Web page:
In 2017, subscription businesses grew 8x faster than the old guard of S&P 500 companies.
This latest generation of startups has harnessed the power of data enrichment, automation and AI, and used it to build customer relationships that are longer and stronger than any that have come before.
To succeed in this new Relationship Era, companies need to follow the example set by breakout companies like Zendesk, Airbnb, Virgin America (RIP) and Spotify, focusing their energy on a single guiding principle: great customer relationships are no longer a nice-to-have—they're essential to sustainable growth.
The Evolution of Customer Relationships
The biggest success stories of the 20th century were the companies that built the strongest brand relationships. The likes of Apple, Disney, Nike and Coca-Cola were expert brand builders, crafting emotive, often polarizing stories that became part and parcel of their customers' own identities. Instead of cultivating loyalty to a single product, their customers became loyal to the brand, buying products because they believed in the company's vision more than the products themselves.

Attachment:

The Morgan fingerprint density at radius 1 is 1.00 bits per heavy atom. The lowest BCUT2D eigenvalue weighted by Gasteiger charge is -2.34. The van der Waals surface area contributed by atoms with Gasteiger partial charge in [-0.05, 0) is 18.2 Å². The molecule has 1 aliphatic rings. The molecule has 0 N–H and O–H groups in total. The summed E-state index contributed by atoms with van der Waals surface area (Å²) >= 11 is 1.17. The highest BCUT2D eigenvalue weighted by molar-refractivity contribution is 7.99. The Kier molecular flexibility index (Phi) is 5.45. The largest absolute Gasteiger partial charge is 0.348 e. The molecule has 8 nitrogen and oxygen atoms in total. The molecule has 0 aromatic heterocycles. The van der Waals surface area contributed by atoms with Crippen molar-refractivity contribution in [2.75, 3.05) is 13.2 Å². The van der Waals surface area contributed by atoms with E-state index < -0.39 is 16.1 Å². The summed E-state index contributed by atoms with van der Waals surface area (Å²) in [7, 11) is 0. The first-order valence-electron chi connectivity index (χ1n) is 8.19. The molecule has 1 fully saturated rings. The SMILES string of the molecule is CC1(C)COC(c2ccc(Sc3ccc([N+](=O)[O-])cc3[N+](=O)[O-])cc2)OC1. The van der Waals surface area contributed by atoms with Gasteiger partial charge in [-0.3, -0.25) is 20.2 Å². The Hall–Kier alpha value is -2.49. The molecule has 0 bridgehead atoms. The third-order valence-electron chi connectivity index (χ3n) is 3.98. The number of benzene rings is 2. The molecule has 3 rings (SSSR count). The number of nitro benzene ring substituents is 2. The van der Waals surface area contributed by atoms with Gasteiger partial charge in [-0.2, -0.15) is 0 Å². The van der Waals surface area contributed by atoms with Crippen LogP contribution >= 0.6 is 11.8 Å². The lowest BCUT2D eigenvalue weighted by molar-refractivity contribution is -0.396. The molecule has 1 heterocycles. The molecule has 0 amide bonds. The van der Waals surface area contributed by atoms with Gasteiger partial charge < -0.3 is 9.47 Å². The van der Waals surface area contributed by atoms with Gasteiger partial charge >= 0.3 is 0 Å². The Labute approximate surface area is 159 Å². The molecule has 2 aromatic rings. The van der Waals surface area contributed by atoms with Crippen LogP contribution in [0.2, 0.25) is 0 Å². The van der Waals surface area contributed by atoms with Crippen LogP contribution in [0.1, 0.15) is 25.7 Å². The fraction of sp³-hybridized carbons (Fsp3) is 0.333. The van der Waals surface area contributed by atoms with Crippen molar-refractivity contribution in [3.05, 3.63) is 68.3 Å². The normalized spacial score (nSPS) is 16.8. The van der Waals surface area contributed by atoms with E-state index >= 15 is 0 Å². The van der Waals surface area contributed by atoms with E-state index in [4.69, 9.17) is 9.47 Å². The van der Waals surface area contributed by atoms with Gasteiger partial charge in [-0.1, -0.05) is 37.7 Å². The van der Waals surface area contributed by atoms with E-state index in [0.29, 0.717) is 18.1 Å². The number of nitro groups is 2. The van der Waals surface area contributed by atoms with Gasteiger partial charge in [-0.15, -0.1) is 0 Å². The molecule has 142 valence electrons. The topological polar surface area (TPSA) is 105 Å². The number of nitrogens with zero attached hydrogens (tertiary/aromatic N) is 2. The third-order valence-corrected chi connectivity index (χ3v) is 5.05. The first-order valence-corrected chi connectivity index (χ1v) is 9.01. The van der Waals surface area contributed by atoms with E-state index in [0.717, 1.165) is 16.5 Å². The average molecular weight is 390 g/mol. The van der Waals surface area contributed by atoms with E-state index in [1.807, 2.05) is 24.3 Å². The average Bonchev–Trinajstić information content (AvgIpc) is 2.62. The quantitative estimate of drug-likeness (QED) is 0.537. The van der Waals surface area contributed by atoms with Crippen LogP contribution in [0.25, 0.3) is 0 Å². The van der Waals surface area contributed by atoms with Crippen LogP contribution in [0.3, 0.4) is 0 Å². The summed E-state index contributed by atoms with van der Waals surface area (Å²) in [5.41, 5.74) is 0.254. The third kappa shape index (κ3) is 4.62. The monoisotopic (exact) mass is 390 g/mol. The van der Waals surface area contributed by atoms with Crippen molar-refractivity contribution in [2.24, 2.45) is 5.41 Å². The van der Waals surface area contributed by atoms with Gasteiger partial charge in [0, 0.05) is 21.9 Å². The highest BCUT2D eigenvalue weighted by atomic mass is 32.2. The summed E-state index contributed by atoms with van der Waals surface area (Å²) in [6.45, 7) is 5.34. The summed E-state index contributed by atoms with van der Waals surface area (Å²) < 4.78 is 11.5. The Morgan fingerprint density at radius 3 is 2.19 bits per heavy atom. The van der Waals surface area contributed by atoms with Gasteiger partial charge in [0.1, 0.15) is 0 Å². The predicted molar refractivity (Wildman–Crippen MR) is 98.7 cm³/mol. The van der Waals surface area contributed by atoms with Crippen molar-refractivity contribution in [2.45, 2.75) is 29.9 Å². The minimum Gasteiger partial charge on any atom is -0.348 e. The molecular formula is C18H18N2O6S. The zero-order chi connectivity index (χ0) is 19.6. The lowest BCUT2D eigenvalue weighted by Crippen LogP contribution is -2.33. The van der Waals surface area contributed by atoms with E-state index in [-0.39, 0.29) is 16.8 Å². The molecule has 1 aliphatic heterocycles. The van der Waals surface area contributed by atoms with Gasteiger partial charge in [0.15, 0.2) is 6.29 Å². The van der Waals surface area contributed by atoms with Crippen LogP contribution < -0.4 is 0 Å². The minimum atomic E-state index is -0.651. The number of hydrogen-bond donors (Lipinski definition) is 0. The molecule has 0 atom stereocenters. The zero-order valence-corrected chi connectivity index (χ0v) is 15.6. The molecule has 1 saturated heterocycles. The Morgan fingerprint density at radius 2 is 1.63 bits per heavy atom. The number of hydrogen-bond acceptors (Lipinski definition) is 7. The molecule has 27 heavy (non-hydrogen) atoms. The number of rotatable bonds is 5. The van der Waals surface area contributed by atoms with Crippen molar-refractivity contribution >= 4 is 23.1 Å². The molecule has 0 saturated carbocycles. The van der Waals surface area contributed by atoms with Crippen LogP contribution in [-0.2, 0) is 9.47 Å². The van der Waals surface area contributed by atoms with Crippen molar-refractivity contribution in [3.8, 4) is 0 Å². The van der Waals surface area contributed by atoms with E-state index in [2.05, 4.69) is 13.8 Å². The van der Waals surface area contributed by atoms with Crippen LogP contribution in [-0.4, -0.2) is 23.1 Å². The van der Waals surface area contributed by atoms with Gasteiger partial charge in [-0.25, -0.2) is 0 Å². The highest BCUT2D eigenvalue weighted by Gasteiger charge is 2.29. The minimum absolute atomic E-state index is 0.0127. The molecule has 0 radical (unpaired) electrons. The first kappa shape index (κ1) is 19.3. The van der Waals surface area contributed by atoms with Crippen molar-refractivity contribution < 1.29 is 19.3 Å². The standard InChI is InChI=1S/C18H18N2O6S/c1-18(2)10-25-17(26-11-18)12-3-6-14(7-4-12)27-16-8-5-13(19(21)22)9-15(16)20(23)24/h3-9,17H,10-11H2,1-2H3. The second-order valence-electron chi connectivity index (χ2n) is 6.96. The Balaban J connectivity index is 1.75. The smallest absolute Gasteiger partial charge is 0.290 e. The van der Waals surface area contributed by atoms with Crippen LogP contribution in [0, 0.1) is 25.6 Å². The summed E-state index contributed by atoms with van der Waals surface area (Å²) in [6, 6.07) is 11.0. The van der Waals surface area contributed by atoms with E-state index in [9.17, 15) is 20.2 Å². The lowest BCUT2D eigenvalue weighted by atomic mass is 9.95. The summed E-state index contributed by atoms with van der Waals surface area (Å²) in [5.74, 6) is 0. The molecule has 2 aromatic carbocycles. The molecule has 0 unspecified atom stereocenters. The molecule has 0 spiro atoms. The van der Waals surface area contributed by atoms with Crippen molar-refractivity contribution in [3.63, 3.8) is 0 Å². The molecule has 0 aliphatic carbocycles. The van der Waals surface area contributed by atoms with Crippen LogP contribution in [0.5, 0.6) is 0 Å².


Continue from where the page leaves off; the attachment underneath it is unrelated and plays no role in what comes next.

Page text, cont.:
But today's breakout companies have taken relationship building to a new level. Instead of connecting with their customers through the broad brushstrokes of brand marketing, companies like Box, Zendesk and Nest are using technology to build intimate, personal relationships with every customer. These relationships have fueled each company to new heights, disrupting entire industries virtually overnight.
At the heart of these success stories were three big shifts: